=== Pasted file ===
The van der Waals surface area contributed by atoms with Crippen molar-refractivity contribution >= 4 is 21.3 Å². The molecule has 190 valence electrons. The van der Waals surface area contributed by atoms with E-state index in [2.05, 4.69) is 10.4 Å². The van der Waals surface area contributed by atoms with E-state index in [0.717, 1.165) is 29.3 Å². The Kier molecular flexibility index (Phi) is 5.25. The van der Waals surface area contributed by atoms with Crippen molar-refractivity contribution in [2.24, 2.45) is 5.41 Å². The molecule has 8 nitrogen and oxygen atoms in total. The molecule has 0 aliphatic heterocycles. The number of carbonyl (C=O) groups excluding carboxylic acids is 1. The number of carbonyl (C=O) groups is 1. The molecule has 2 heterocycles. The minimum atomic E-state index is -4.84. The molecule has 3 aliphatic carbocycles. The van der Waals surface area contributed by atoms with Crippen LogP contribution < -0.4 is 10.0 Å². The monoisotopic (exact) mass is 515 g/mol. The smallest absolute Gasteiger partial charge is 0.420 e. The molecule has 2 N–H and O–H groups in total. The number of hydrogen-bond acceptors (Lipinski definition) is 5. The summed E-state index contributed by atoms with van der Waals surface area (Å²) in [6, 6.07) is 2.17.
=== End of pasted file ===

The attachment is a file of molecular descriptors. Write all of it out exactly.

The van der Waals surface area contributed by atoms with Crippen molar-refractivity contribution >= 4 is 21.3 Å². The molecule has 190 valence electrons. The van der Waals surface area contributed by atoms with E-state index in [2.05, 4.69) is 10.4 Å². The van der Waals surface area contributed by atoms with E-state index in [0.717, 1.165) is 29.3 Å². The Kier molecular flexibility index (Phi) is 5.25. The van der Waals surface area contributed by atoms with Crippen molar-refractivity contribution in [2.24, 2.45) is 5.41 Å². The molecule has 8 nitrogen and oxygen atoms in total. The molecule has 0 aliphatic heterocycles. The number of carbonyl (C=O) groups excluding carboxylic acids is 1. The number of carbonyl (C=O) groups is 1. The molecule has 2 heterocycles. The minimum atomic E-state index is -4.84. The molecule has 3 aliphatic carbocycles. The van der Waals surface area contributed by atoms with Crippen LogP contribution < -0.4 is 10.0 Å². The monoisotopic (exact) mass is 515 g/mol. The smallest absolute Gasteiger partial charge is 0.420 e. The molecule has 2 N–H and O–H groups in total. The number of hydrogen-bond acceptors (Lipinski definition) is 5. The summed E-state index contributed by atoms with van der Waals surface area (Å²) in [6, 6.07) is 2.17.